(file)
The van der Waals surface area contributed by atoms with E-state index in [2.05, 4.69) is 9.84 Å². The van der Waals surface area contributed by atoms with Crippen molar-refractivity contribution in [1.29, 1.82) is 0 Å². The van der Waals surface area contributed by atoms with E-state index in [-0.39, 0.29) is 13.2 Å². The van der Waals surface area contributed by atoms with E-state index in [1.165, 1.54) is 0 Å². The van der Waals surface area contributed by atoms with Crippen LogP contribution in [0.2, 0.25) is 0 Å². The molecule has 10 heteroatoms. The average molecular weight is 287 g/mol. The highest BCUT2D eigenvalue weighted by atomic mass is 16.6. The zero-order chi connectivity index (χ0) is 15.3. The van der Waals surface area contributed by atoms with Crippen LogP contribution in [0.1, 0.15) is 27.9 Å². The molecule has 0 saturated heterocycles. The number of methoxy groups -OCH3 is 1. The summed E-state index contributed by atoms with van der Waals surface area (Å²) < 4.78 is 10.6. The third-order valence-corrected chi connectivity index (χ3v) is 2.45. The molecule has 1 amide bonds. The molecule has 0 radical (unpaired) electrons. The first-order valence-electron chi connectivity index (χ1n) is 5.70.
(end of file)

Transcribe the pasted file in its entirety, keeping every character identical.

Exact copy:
The van der Waals surface area contributed by atoms with E-state index in [2.05, 4.69) is 9.84 Å². The van der Waals surface area contributed by atoms with Crippen molar-refractivity contribution in [1.29, 1.82) is 0 Å². The van der Waals surface area contributed by atoms with E-state index in [-0.39, 0.29) is 13.2 Å². The van der Waals surface area contributed by atoms with E-state index in [1.165, 1.54) is 0 Å². The van der Waals surface area contributed by atoms with Crippen LogP contribution in [0.2, 0.25) is 0 Å². The molecule has 10 heteroatoms. The average molecular weight is 287 g/mol. The highest BCUT2D eigenvalue weighted by atomic mass is 16.6. The zero-order chi connectivity index (χ0) is 15.3. The van der Waals surface area contributed by atoms with Crippen LogP contribution in [0.1, 0.15) is 27.9 Å². The molecule has 0 saturated heterocycles. The number of methoxy groups -OCH3 is 1. The summed E-state index contributed by atoms with van der Waals surface area (Å²) < 4.78 is 10.6. The third-order valence-corrected chi connectivity index (χ3v) is 2.45. The molecule has 1 amide bonds. The molecule has 0 radical (unpaired) electrons. The first-order valence-electron chi connectivity index (χ1n) is 5.70.